Supreme Court intervened in lawsuit over Idaho’s gender-affirming ban. Now what happens?

Aside from two plaintiffs in a lawsuit, transgender minors in Idaho can no longer receive gender-affirming medical care as a result of a U.S. Supreme Court ruling Monday that allowed a state ban to go into effect.

The intervention Monday led by the court’s conservative majority was about a preliminary matter: whether to put on hold a district judge’s decision to prevent the ban from taking effect while the challenge to the law moved through the court system.

That lawsuit over Idaho’s ban on gender-affirming care is far from settled, and courts will grapple with the implications and constitutionality of the law in the coming months.

Idaho case background

After Gov. Brad Little signed House Bill 71 into law in April 2023, the ACLU of Idaho, Wrest Collective and others quickly filed a lawsuit on behalf of two transgender teenagers and their families, and argued that the law violated the equal protection rights of transgender youth and the due process rights of their parents. Both of those rights are derived from the U.S. Constitution.

The two teenagers, who are anonymous in the lawsuit, have taken puberty blockers and hormone treatments — medical interventions outlawed by Idaho’s law, which is called the Vulnerable Child Protection Act.

Federal District Judge Lynn Winmill, a Bill Clinton appointee, preliminarily ruled in favor of the two youths in December, pausing enforcement of the law days before it was scheduled to take effect. The state had argued against an injunction and said a complete pause of the law was too broad. A more limited injunction could have allowed enforcement of the law, save for the specific plaintiffs in the lawsuit.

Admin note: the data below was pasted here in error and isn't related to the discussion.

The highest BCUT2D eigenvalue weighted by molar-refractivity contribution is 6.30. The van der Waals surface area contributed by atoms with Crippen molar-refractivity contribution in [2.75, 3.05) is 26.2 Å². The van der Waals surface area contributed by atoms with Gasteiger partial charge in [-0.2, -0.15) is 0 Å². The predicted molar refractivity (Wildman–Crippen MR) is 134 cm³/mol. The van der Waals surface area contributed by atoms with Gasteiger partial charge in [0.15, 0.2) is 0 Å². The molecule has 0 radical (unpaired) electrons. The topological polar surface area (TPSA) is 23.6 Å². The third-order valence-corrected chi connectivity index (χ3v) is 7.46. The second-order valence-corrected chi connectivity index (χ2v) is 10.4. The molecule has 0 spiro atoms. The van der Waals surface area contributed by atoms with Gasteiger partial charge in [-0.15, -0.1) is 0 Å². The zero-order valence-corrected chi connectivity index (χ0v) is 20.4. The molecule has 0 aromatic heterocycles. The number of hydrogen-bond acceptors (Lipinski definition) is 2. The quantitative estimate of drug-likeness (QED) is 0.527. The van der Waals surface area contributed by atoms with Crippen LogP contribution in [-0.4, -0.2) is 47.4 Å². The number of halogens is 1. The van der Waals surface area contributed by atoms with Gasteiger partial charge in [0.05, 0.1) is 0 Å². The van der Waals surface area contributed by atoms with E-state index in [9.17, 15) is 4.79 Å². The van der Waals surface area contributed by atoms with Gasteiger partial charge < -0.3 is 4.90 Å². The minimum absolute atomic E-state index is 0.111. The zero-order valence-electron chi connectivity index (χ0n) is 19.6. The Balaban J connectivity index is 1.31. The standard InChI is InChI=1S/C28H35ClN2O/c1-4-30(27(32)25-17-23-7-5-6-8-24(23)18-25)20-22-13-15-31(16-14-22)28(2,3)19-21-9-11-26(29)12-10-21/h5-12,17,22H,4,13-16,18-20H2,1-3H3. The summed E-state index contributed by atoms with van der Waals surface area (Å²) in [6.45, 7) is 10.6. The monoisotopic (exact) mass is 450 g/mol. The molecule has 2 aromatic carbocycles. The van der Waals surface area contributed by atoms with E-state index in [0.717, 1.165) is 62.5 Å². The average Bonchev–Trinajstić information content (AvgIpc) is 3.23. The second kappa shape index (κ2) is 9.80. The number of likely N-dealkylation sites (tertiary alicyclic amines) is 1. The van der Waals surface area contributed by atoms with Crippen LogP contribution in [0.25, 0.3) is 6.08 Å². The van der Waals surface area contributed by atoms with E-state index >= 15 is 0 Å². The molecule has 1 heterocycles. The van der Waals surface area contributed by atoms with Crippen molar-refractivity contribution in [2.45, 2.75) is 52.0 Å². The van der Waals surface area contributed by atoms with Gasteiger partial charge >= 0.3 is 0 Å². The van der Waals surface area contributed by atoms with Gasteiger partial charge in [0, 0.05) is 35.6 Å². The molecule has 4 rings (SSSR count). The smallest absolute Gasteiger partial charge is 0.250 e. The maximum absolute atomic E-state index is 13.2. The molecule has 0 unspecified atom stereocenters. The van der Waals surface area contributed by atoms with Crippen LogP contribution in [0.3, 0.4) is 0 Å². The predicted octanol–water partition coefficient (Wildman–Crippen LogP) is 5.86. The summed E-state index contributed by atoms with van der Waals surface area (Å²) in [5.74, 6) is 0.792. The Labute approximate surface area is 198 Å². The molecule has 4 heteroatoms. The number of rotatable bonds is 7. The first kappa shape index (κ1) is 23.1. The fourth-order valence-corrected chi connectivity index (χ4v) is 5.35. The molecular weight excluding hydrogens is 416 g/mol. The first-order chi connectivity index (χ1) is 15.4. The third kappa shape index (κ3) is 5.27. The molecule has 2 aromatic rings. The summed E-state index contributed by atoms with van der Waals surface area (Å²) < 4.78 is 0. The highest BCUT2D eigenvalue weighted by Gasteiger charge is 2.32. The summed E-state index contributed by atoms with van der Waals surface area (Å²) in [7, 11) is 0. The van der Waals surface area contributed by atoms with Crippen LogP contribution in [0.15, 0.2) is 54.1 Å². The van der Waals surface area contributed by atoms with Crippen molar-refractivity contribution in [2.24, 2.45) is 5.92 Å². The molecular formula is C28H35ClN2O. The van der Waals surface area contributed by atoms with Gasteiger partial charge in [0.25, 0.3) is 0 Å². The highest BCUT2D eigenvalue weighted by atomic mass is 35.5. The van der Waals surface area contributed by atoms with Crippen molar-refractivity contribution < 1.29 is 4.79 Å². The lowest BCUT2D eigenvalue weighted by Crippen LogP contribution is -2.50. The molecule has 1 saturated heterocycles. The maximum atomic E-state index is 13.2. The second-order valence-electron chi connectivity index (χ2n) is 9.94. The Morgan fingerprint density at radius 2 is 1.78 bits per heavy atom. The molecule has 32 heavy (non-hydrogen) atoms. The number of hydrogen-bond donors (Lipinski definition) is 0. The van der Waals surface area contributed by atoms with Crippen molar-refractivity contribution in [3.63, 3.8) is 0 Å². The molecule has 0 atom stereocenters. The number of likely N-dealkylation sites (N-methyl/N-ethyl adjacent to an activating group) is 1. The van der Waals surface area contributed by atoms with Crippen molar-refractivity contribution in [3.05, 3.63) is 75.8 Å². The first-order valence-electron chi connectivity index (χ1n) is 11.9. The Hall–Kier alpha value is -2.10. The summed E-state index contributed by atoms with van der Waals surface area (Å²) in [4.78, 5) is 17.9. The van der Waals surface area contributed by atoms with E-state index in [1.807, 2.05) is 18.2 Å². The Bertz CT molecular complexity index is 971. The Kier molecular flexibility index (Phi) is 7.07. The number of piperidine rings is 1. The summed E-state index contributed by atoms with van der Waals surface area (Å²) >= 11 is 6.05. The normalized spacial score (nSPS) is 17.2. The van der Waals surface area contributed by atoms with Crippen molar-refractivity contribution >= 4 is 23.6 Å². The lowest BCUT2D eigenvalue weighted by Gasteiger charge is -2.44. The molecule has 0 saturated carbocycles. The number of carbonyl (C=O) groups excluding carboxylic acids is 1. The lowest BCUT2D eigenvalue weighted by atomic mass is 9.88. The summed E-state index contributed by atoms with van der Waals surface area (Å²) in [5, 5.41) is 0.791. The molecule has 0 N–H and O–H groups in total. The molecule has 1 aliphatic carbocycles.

Winmill decided to impose a temporary statewide injunction because, he wrote, he did not think it would be possible to keep the plaintiffs anonymous otherwise, and because a narrow injunction likely would result in many more similar lawsuits.

The judge also stated that the law was likely unconstitutional for its narrowed focus on LGBTQ+ people.

Idaho Attorney General Raul Labrador fought Winmill’s ruling, appealing up to the 9th Circuit Court of Appeals, which twice denied his requests to overturn or change the injunction. The Republican attorney general then filed an emergency motion with the Supreme Court in February.

That’s what the justices addressed on Monday in an opinion that narrowed the injunction, with dissent from the court’s three liberal members. It now applies only to the two teenagers in the lawsuit, and medical providers who offer gender-affirming care to minors — including puberty blockers, hormone treatments and transition surgeries — could face felony charges and 10 years in prison.

Where does the case go from here?

The Supreme Court order will keep the law in effect until the 9th Circuit rules on the injunction this summer. The appeals court is scheduled to answer the question of whether Winmill’s statewide injunction was the correct and prudent course while the lawsuit proceeds.

That means that the 9th Circuit could reinstate Winmill’s statewide pause on the law, or it could endorse the narrowed injunction the Supreme Court enforced this week. It also could impose an altered version or even throw out the injunction entirely, which would allow the ban to be in place for everyone.

After the appeals court rules, the lawsuit likely will return to Boise, where the substance of the challenge will be litigated in earnest. The ACLU and Labrador will have opportunities to ask a judge to determine the constitutionality of the law or send it to a jury trial. It likely will be months, if not years, before a final resolution.